In all of the excitement of buying your first home, furnishing it may have been forgotten. You move in and suddenly … wow. There’s a lot more space than you had in your apartment. You need new furniture, new rugs, new lamps, new art work, new accessories … and, well, new everything!
Furnishing your first home is a once in a lifetime experience that you want to both enjoy and get right, so before you run out to hit the home furniture stores, take a minute to read through this list of the four most common home furnishing mistakes that new home buyers make and how to avoid them.
Buying Everything All at Once
Many new homeowners will rush out and buy as much as they can as soon as they can to fill up the home and be “done with” the move. But that is a mistake. Furnishing the home all in one go usually leads to clutter, mismatches and decorating blunders. You may settle for a less-than-ideal piece simply because it’s available now.
A better approach is to take some time to plan what you want each room to look like. Get used to the way light comes in through the windows, how you naturally position yourself in the room and how you actually use the room. Yes, go out and buy things you need right away, but take your time with the other stuff. We agree with this advice from interior designer Nate Berkus: “Your home should tell the story of who you are and be a collection of what you love.”
If you are moving from a rental, chances are you already have the basics covered, which means there’s no urgent need for the most lived in rooms like the bedroom, bathroom or kitchen. With those immediate needs covered, you can take some time to come up with a really great plan for the more exposed living areas, which also happen to be the areas you’ll want to show off.
In your excitement of finding the perfect piece, you might eyeball the size and decide it’ll fit. Not a good idea. You should measure your space before you even start browsing for furniture. You’ll want to know the room dimensions (length, width and ceiling height) as well as the available space for where you plan to place the furniture. You may need to account for existing pieces that you’ll have to work around, leave room for walkways or avoid windows and doors. If you plan to keep existing pieces, you may want to measure their length, width and height too so you can mix and match new pieces to achieve balance and harmony in the room. Scale is one of the most overlooked parts of home decorating, but one of the most visually impactful. Scale refers to how a piece looks in the room. It needs to fit the size of the room, visually. For example, a too-small sofa may be dwarfed by vaulted ceilings and a broad expanse of uninterrupted wall.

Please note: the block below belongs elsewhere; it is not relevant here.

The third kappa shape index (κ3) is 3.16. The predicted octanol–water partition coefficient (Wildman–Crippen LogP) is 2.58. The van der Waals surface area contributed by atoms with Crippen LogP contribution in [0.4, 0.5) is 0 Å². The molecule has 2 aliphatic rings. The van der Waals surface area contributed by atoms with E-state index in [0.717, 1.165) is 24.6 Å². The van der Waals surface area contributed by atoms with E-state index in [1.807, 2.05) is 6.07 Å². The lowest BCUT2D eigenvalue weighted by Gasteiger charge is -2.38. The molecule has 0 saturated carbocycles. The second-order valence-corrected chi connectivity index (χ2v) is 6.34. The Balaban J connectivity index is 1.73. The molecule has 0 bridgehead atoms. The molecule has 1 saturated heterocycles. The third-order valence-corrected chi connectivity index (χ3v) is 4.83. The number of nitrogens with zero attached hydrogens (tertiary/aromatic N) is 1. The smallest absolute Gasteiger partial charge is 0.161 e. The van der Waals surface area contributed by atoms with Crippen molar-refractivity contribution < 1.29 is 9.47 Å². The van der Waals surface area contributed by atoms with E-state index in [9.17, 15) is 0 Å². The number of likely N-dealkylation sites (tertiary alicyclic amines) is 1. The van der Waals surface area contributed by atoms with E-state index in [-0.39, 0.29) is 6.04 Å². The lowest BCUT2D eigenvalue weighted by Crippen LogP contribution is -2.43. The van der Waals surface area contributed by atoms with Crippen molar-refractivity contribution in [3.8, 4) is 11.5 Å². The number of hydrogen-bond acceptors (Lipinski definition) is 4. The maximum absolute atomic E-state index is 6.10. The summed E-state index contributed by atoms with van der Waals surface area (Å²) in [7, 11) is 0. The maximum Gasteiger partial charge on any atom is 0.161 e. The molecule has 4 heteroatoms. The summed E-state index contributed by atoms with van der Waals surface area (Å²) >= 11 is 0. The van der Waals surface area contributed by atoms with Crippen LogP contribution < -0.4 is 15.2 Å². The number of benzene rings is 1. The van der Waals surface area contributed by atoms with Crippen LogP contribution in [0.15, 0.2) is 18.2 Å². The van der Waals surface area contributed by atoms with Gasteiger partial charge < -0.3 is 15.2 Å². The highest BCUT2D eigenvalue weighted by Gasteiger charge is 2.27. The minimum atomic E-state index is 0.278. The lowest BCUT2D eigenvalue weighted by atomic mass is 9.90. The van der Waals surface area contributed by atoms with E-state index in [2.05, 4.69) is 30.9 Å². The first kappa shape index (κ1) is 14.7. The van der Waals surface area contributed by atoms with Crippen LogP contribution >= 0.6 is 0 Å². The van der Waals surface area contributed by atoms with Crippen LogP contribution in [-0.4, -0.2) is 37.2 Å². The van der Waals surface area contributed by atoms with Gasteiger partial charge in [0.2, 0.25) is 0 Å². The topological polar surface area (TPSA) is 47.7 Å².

Also, be sure to measure doorways and hallways if you’re buying big pieces. You may have a huge great room that will look fantastic with a large sectional, but if it can’t fit through the door or the hallway, you’re going to be very frustrated.
It’s really common for homeowners to place furniture up against the walls of the room. This placement is boring and limiting, and it can make an open floor plan feel cavernous and cold. Don’t be afraid to get creative with your room layouts. Bring furniture in from the walls and closer together to create cozy spaces for different needs — reading, watching TV, socializing. Depending on how it’s arranged, furniture and décor can also be used to break up a large open room or to pull two separate spaces together, like the kitchen and living area in an open concept plan, for example. Be sure to leave enough room for walkways.
Overfilling the Room
New home buyers are at an advantage here. They’re bringing less with them so there’s less chance of the rooms being too crowded. Don’t give in to the temptation to cram your new home full of new stuff. You want to leave room for movement, of course, but you also want to be able to see your new home, not just the furniture inside it. A good rule of thumb is to start with the basic essentials of what you need for each room. Then stop. As Kay Wade, vice president and head designer of the Los Angeles-based interior design firm Closet Factory, explains, “Depending on the space and your budget, you can start simply and the space can grow over time.”
Personal preference does play a role in how many furnishings are placed in a room. Some people prefer a closer feel; others are more minimalist. Definitely stick with your preferences. This is your home after all and you should love it.
Take All the Time You Need
There is no hard and fast rule about how quickly you need to get your home furnished. In fact, many interior designers say it’s perfectly acceptable to take up to a year to decorate your new home. Or if you’re of the same mind as author and designer Suzanne Kasler, you may never be finished. “One of the hardest things to do is finish it,” she says, “because you’re always finding and adding your next favorite thing.” That’s okay. Your home should be a reflection of you. Just as your needs and interests can change over time, your home can too. So relax, go shopping and pull your new home together all in your own time.
Sarah Kinbar is a writer and editor with a passion for design and images. She was the editor of Garden Design magazine, curating coverage of residential gardens around the globe. As the editor of American Photo, Kinbar worked with photographers of every genre to create a magazine that told the story of the photographer’s journey.
She has been writing about architecture, landscape design and new-home construction for NewHomeSource since 2012. During that time, she founded Kinship Design Marketing, a boutique agency that provides content for website redesigns, blogs, inbound marketing campaigns and eNewsletters.